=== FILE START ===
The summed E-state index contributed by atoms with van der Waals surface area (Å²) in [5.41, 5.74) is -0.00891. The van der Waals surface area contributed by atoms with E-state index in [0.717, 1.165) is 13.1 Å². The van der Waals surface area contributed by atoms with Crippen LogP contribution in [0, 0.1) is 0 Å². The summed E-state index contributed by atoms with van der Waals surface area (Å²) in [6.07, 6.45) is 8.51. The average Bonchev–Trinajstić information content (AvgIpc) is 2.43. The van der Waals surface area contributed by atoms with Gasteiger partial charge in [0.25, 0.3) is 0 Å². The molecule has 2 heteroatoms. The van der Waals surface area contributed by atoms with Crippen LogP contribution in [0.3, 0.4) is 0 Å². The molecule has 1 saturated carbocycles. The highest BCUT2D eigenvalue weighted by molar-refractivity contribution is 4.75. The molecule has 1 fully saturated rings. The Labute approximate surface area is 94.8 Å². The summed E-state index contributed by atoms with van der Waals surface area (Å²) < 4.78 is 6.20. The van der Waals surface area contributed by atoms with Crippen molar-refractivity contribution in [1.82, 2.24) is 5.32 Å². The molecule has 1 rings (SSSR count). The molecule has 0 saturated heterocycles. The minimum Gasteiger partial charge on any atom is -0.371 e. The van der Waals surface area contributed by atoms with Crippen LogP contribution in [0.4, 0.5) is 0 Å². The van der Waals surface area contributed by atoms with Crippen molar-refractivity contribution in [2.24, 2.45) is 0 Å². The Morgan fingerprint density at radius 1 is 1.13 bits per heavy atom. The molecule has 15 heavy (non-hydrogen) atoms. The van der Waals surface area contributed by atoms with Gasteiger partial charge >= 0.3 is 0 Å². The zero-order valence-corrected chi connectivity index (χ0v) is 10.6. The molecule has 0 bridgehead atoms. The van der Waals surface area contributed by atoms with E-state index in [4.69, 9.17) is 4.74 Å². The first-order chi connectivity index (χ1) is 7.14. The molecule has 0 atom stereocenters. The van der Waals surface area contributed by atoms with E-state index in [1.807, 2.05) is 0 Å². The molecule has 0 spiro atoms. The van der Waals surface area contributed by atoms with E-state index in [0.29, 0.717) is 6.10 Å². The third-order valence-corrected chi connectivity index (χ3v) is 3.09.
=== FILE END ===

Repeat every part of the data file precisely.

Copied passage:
The summed E-state index contributed by atoms with van der Waals surface area (Å²) in [5.41, 5.74) is -0.00891. The van der Waals surface area contributed by atoms with E-state index in [0.717, 1.165) is 13.1 Å². The van der Waals surface area contributed by atoms with Crippen LogP contribution in [0, 0.1) is 0 Å². The summed E-state index contributed by atoms with van der Waals surface area (Å²) in [6.07, 6.45) is 8.51. The average Bonchev–Trinajstić information content (AvgIpc) is 2.43. The van der Waals surface area contributed by atoms with Gasteiger partial charge in [0.25, 0.3) is 0 Å². The molecule has 2 heteroatoms. The van der Waals surface area contributed by atoms with Crippen LogP contribution in [0.3, 0.4) is 0 Å². The molecule has 1 saturated carbocycles. The highest BCUT2D eigenvalue weighted by molar-refractivity contribution is 4.75. The molecule has 1 fully saturated rings. The Labute approximate surface area is 94.8 Å². The summed E-state index contributed by atoms with van der Waals surface area (Å²) < 4.78 is 6.20. The van der Waals surface area contributed by atoms with Crippen molar-refractivity contribution in [1.82, 2.24) is 5.32 Å². The molecule has 1 rings (SSSR count). The molecule has 0 saturated heterocycles. The minimum Gasteiger partial charge on any atom is -0.371 e. The van der Waals surface area contributed by atoms with Crippen LogP contribution in [0.4, 0.5) is 0 Å². The van der Waals surface area contributed by atoms with Crippen molar-refractivity contribution in [2.24, 2.45) is 0 Å². The Morgan fingerprint density at radius 1 is 1.13 bits per heavy atom. The molecule has 15 heavy (non-hydrogen) atoms. The van der Waals surface area contributed by atoms with Gasteiger partial charge >= 0.3 is 0 Å². The zero-order valence-corrected chi connectivity index (χ0v) is 10.6. The molecule has 0 bridgehead atoms. The van der Waals surface area contributed by atoms with E-state index in [4.69, 9.17) is 4.74 Å². The first-order chi connectivity index (χ1) is 7.14. The molecule has 0 atom stereocenters. The van der Waals surface area contributed by atoms with E-state index in [1.807, 2.05) is 0 Å². The molecule has 0 spiro atoms. The van der Waals surface area contributed by atoms with E-state index in [0.29, 0.717) is 6.10 Å². The third-order valence-corrected chi connectivity index (χ3v) is 3.09.